5. Autophagy. 2022 Jul 09.
      The conjugation of Atg8-family proteins with phospholipids on the double-membrane phagophore is one of the hallmarks of macroautopahgy/autophagy. However, in the past decades, Atg8-family proteins are also found on single-membrane structures, including the phagosome, endosome and lysosome. While the physiological importance of the non-canonical Atg8-family protein conjugation has been demonstrated, the mechanism of this process and the underlying regulation are still not very clear. In a recent paper, Hooper et al. found that during LC3-associated phagocytosis, reactive oxygen species are required for V-ATPase assembly, which is essential for the subsequent LC3 conjugation to the phagosome. Enhanced V-ATPase assembly and the direct engagement of ATG16L1 are also observed in a wide range of non-canonical Atg8-family protein conjugation processes, defining the V-ATPase and ATG16L1 as taking part in a common mechanism.
    Keywords:  ATG16L1; Atg8 conjugation; LAP; ROS; V-ATPase; non-canonical autophagy
  6. Autophagy. 2022 Jul 12. 1-2
      The LIR motif-docking site (LDS) of Atg8/LC3 proteins is essential for the binding of LC3-interacting region (LIR)-containing proteins and their subsequent degradation by macroautophagy/autophagy. In our recent study, we created a mutated LDS site in Atg8a, the Drosophila homolog of Atg8/LC3 and found that LDS mutants accumulate known autophagy substrates and have reduced lifespan. We also conducted quantitative proteomics analyses and identified several proteins that are enriched in the LDS mutants, including Gmap (Golgi microtubule-associated protein). Gmap contains a LIR motif and accumulates in LDS mutants. We showed that Gmap and Atg8a interact in a LIR-LDS dependent manner and that the Golgi size and morphology are altered in Atg8a-LDS and Gmap-LIR motif mutants. Our findings highlight a role for Gmap in the regulation of Golgiphagy.
    Keywords:  Drosophila; Golgi; Golgiphagy; LIR motif; LIR-motif docking site; autophagy
  7. Autophagy. 2022 Jul 12. 1-2
      Impaired autophagosome formation and reduced flux through the macroautophagy/autophagy pathway occurs outside the brain as part of normal aging in various species. We recently identified autophagic decline in mouse brain tissue dependent on aging. This sits alongside significantly increased expression of the Sorbs3/SORBS3/vinexin (sorbin and SH3 domain containing 3) gene in older mouse and human brains. We found that SORBS3 negatively regulates autophagy in several cell lines, including mouse primary neurons. SORBS3 depletion increases F-actin structures, which compete with YAP1-WWTR1/TAZ to bind AMOT (angiomotin) proteins in the cytosol. Unbound YAP1-WWTR1/TAZ is free to move into the nucleus and upregulate YAP1-WWTR1/TAZ target gene expression. This upregulates autophagosome formation, in part through increased expression of myosin- and actin-related genes. Moreover, we have shown these YAP1-WWTR1/TAZ target genes are downregulated in older mouse and human brains. Taken together, our findings suggest that increased SORBS3 expression contributes to autophagic decline in normal brain aging across species.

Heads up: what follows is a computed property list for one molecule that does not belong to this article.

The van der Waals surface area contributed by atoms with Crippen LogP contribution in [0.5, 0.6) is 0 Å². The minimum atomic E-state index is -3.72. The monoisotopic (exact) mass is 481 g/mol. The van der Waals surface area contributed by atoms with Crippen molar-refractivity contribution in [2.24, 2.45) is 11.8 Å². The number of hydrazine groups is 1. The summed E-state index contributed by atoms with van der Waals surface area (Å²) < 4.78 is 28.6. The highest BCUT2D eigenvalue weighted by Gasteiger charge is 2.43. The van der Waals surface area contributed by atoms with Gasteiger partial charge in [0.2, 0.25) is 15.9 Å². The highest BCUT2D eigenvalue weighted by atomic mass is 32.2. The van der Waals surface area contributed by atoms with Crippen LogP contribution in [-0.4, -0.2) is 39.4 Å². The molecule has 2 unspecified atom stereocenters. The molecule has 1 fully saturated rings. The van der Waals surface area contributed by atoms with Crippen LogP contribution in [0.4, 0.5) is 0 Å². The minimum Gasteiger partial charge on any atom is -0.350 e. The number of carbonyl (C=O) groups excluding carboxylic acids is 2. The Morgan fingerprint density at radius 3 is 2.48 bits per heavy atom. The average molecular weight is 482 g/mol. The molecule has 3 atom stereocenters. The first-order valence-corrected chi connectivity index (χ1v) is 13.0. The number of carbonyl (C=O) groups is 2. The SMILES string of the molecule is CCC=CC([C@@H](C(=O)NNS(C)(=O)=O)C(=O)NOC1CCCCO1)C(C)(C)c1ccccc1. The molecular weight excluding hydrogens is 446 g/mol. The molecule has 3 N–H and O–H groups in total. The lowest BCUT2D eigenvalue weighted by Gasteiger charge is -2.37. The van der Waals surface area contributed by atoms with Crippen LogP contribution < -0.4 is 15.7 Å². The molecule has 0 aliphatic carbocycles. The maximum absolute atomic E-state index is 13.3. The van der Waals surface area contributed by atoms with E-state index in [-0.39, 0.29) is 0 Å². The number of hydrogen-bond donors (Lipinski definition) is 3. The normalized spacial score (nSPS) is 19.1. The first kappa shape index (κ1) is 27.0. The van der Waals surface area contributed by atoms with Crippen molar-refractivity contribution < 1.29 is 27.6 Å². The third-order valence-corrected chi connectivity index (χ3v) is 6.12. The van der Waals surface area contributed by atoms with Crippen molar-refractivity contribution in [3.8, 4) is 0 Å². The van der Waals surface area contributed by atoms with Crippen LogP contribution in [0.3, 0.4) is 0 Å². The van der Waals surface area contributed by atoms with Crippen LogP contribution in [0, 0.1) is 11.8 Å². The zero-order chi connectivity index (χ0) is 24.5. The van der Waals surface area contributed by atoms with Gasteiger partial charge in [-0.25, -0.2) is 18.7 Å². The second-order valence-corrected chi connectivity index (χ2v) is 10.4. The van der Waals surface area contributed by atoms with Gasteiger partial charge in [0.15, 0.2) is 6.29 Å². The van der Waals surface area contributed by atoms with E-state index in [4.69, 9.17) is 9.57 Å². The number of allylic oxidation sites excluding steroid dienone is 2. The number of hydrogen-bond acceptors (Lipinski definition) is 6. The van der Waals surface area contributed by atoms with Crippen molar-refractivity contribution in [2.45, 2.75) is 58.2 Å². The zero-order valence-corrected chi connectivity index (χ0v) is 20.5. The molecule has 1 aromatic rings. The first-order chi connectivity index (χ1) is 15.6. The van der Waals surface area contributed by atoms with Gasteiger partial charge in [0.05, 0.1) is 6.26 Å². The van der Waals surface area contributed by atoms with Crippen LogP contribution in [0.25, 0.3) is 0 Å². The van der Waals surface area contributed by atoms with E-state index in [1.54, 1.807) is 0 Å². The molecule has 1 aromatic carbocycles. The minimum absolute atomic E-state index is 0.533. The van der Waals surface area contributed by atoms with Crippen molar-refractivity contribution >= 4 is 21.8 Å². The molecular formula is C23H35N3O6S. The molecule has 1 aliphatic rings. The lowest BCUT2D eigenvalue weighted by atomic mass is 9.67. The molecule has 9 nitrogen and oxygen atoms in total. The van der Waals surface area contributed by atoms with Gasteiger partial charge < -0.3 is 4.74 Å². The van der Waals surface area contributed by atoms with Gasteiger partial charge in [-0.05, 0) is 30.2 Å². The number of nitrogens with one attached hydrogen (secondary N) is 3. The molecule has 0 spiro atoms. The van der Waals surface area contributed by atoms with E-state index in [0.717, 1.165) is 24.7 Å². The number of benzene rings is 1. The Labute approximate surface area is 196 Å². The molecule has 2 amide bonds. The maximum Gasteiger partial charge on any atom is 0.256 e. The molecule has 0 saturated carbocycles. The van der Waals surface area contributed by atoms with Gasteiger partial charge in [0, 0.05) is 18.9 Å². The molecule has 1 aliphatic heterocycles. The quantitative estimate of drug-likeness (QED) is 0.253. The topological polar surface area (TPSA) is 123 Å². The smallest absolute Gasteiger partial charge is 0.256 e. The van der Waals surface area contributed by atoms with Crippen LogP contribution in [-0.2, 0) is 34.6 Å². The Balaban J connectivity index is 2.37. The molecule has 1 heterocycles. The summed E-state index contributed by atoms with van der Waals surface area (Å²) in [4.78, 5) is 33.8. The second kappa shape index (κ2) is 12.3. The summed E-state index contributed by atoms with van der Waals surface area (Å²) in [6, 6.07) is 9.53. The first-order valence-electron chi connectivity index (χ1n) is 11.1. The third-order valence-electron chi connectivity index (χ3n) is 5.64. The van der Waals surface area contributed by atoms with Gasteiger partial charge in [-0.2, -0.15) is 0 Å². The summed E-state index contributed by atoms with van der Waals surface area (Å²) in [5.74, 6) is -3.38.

Keywords:  Autophagy; SORBS3; YAP1-WWTR1/TAZ; brain aging; vinexin
  8. Nucleic Acids Res. 2022 Jul 13. pii: gkac584. [Epub ahead of print]
      Autophagy is a catabolic pathway that maintains cellular homeostasis under various stress conditions, including conditions of nutrient deprivation. To elevate autophagic flux to a sufficient level under stress conditions, transcriptional activation of autophagy genes occurs to replenish autophagy components. Thus, the transcriptional and epigenetic control of the genes regulating autophagy is essential for cellular homeostasis. Here, we applied integrated transcriptomic and epigenomic profiling to reveal the roles of plant homeodomain finger protein 20 (PHF20), which is an epigenetic reader possessing methyl binding activity, in controlling the expression of autophagy genes. Phf20 deficiency led to impaired autophagic flux and autophagy gene expression under glucose starvation. Interestingly, the genome-wide characterization of chromatin states by Assay for Transposase-Accessible Chromatin (ATAC)-sequencing revealed that the PHF20-dependent chromatin remodelling occurs in enhancers that are co-occupied by dimethylated lysine 36 on histone H3 (H3K36me2). Importantly, the recognition of H3K36me2 by PHF20 was found to be highly correlated with increased levels of H3K4me1/2 at the enhancer regions. Collectively, these results indicate that PHF20 regulates autophagy genes through enhancer activation via H3K36me2 recognition as an epigenetic reader. Our findings emphasize the importance of nuclear events in the regulation of autophagy.
  9. Nature. 2022 Jul 13.